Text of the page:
As I wrote earlier in the week, one of the things that I have always liked about Bibcitation is that it provides support for dozens of citation styles in addition to the standard MLA and APA formats. Bibcitation is also easy to edit if students do find a mistake with the formatting. Finally, Bibcitation doesn't require students to register in order to use it. Completed Bibliographies can be downloaded as a document, as a BibTex file, or as HTML.

This post originally appeared on FreeTech4Teachers.com. If you see it elsewhere, it has been used without permission. Sites that steal my (Richard Byrne's) work include CloudComputin and 711Web.

Forky Mind Mapping - One of My New Favorites in 2021

I'm taking this week to recharge and get ready for the next session of the Practical Ed Tech Virtual Summer Camp. For the next few days I'm going to highlight some of my favorite new and new-to-me tools so far this year. 

I've tried dozens, possibly more than one hundred, mind mapping and flowchart creation tools over the last thirteen+ years of writing this blog. In fact, my first published writing was as a co-author of a chapter about mind mapping in the book What School Leaders Need to Know About Digital Technologies and Social Media. I tell you that to say I've seen a lot of mind mapping tools. Of those, the best ones are usually the simplest ones. Forky is a new mind mapping tool that fits into the category of simple but effective.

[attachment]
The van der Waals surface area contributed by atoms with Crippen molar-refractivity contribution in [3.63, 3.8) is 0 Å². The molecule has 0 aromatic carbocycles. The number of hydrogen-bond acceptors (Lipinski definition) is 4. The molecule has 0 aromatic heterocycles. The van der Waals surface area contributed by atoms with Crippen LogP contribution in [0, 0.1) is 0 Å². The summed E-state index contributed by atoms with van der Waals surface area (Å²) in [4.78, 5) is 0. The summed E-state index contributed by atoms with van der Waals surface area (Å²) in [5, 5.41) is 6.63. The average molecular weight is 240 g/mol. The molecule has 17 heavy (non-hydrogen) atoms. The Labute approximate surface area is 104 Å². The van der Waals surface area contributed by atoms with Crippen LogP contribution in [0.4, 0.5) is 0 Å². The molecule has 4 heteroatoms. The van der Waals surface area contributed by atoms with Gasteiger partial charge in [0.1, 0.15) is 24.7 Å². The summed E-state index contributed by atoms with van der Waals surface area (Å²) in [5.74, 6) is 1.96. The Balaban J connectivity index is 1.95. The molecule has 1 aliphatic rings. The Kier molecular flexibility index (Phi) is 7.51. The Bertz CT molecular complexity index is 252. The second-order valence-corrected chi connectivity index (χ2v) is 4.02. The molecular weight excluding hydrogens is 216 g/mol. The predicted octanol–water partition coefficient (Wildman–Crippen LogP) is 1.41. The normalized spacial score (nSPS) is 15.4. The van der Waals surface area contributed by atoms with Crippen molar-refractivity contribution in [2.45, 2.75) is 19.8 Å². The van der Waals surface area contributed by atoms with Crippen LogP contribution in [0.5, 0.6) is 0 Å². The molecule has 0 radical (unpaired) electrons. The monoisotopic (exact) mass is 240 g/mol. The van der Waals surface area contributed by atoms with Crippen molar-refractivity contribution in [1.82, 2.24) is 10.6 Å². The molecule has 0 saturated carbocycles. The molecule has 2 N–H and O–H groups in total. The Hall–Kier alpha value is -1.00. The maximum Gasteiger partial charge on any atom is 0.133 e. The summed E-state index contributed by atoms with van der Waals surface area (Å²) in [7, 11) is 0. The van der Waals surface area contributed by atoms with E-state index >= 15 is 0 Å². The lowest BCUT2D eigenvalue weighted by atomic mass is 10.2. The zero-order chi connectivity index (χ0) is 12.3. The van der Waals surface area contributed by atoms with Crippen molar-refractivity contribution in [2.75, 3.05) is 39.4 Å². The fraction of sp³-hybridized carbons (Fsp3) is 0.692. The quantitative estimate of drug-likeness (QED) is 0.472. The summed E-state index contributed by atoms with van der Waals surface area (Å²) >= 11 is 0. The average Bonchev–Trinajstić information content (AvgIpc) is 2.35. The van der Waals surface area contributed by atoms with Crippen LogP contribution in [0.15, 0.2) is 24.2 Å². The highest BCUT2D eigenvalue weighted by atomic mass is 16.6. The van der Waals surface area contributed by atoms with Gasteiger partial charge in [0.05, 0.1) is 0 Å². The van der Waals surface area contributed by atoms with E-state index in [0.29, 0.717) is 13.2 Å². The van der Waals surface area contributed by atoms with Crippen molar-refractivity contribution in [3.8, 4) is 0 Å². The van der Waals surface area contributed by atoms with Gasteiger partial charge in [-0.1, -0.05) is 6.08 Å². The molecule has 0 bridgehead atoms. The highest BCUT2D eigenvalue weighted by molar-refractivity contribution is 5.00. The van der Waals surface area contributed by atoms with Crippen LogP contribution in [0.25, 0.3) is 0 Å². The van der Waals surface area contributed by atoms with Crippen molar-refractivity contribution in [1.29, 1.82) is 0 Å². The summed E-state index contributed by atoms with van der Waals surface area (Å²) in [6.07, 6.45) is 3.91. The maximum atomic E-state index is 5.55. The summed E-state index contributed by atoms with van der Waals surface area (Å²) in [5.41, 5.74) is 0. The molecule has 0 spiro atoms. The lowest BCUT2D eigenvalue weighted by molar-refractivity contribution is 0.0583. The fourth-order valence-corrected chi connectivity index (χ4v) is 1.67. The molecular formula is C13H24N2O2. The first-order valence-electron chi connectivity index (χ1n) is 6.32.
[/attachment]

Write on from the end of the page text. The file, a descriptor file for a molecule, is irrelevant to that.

Forky is a free mind mapping tool that focuses on just connecting text boxes. As you'll see in this video, all that you have to do to make a mind map with Forky is to double-click on the screen then start typing in the text box that appears when you double-click. To add a new connected idea just hit the tab key on your keyboard and a new text box appears for you to type in. If you want to create a new text box that isn't connected to a previous one, just double-click somewhere else on your screen. You can make connections between boxes after they're written by simply holding the shift key while clicking on one box then another. 

Forky doesn't include support for inserting images, video, or any other media. It's just for writing a series of connected ideas. You can invite other people to view your Forky mind maps via email. 




Applications for Education

Mind mapping tools like Forky can be helpful to students when they are planning a creative story that has a few storylines in it. Forky's option to invite a collaborator could be used by students to invite their teachers to review their mind maps and provide some feedback.